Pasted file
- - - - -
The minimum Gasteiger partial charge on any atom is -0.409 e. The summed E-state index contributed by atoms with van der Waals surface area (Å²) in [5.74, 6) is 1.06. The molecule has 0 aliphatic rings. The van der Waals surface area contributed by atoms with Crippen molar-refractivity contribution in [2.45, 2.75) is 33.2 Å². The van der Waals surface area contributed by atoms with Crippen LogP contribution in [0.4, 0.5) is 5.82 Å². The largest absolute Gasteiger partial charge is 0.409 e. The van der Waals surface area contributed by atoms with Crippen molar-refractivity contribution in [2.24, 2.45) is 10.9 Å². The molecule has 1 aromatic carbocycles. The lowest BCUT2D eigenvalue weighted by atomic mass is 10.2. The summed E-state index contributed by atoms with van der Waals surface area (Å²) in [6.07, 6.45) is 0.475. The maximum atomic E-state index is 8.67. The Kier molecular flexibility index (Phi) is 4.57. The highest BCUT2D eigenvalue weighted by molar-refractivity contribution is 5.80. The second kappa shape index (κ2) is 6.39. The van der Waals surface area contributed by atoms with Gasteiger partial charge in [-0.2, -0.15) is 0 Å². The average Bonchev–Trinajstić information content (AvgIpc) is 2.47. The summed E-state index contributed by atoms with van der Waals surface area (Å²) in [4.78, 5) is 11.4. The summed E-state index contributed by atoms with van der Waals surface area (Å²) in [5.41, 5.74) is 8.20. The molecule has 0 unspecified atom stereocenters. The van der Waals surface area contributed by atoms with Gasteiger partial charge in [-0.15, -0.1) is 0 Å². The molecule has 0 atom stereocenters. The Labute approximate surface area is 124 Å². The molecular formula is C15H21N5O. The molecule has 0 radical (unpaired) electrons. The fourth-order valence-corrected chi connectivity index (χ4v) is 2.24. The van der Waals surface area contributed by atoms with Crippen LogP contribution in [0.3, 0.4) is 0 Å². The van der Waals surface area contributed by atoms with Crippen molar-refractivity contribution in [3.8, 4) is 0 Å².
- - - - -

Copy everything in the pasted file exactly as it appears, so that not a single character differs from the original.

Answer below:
The minimum Gasteiger partial charge on any atom is -0.409 e. The summed E-state index contributed by atoms with van der Waals surface area (Å²) in [5.74, 6) is 1.06. The molecule has 0 aliphatic rings. The van der Waals surface area contributed by atoms with Crippen molar-refractivity contribution in [2.45, 2.75) is 33.2 Å². The van der Waals surface area contributed by atoms with Crippen LogP contribution in [0.4, 0.5) is 5.82 Å². The largest absolute Gasteiger partial charge is 0.409 e. The van der Waals surface area contributed by atoms with Crippen molar-refractivity contribution in [2.24, 2.45) is 10.9 Å². The molecule has 1 aromatic carbocycles. The lowest BCUT2D eigenvalue weighted by atomic mass is 10.2. The summed E-state index contributed by atoms with van der Waals surface area (Å²) in [6.07, 6.45) is 0.475. The maximum atomic E-state index is 8.67. The Kier molecular flexibility index (Phi) is 4.57. The highest BCUT2D eigenvalue weighted by molar-refractivity contribution is 5.80. The second kappa shape index (κ2) is 6.39. The van der Waals surface area contributed by atoms with Gasteiger partial charge in [-0.2, -0.15) is 0 Å². The average Bonchev–Trinajstić information content (AvgIpc) is 2.47. The summed E-state index contributed by atoms with van der Waals surface area (Å²) in [4.78, 5) is 11.4. The summed E-state index contributed by atoms with van der Waals surface area (Å²) in [5.41, 5.74) is 8.20. The molecule has 0 unspecified atom stereocenters. The van der Waals surface area contributed by atoms with Gasteiger partial charge in [-0.15, -0.1) is 0 Å². The molecule has 0 atom stereocenters. The Labute approximate surface area is 124 Å². The molecular formula is C15H21N5O. The molecule has 0 radical (unpaired) electrons. The fourth-order valence-corrected chi connectivity index (χ4v) is 2.24. The van der Waals surface area contributed by atoms with Crippen LogP contribution in [0.3, 0.4) is 0 Å². The van der Waals surface area contributed by atoms with Crippen molar-refractivity contribution in [3.8, 4) is 0 Å².